By Ala Buzreba, March 19 2015 —
Canadian media is often overshadowed by our neighbour to the south.
Many of our publishers and broadcasters require government support to stay afloat. Think CBC, which operates radio, TV networks and a website in both English and French and is primarily funded by the government.
This protection of media is unnecessary. It’s already difficult to tell Canadian and American media apart, and what’s distinctly Canadian isn’t important or special enough to protect.
America and Canada are intertwined in a number of ways. Our economies depend on each other and with the exception of Quebec, we speak the same language.
Our media is no different. While I know that the CBC exists, I also know what other stations I prefer, and most of them are American.
Even media companies that operate in Canada give us the watered down version of American services. Everyone under the age of 25 uses an add-on to access American Netflix, which has twice as many titles as the Canadian version.
While the government has clear rules for what makes a film Canadian, it’s difficult for consumers to tell. Is it a Canadian director? What about Canadian actors? Are all films shot in Vancouver or Toronto Canadian by virtue of location? Our cultural and social values are already similar enough with America’s. I never question if what I’m watching, reading or listening to is Canadian.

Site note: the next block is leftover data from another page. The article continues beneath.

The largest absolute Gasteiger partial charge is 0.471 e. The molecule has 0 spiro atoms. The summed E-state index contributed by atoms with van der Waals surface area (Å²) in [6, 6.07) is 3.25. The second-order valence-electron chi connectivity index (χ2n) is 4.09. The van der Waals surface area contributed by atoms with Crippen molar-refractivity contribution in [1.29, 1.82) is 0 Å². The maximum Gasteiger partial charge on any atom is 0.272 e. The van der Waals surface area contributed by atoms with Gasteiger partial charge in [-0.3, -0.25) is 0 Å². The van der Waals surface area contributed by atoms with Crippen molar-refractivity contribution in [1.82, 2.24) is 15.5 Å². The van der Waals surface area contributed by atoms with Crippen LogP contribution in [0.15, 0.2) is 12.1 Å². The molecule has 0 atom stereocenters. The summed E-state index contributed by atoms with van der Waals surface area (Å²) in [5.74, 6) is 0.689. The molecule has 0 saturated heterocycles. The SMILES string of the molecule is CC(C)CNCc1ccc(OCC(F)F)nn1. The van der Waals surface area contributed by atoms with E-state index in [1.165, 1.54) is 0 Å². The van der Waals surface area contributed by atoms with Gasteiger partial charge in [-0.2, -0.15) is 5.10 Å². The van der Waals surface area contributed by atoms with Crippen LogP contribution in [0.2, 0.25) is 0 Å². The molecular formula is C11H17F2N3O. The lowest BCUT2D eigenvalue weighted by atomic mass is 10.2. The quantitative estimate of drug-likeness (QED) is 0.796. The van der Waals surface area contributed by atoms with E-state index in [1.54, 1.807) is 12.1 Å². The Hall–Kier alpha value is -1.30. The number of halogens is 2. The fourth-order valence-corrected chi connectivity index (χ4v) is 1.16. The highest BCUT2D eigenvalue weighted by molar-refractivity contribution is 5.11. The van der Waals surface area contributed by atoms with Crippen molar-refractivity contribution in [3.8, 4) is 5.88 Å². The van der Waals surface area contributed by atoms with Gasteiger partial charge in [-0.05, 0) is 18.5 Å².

Sure, we might feel pride when a homegrown show like Orphan Black wins at a fancy American awards show. But that feeling of patriotism isn’t worth the red tape and bickering over Canadian media we currently have.
In theory, the idea that we should protect the Canadian media industry is fine. There are talented people in this country and interesting stories to be told. But in reality, federal regulations prop up bad TV shows and force our radio stations to play music no one really likes.
No one should control what Canadians read, watch or listen to, including our government. Going out of our way to ensure that the media we consume is Canadian is a waste of time when other media is easily available.
Canada can maintain its identity and sovereignty while still being influenced by America.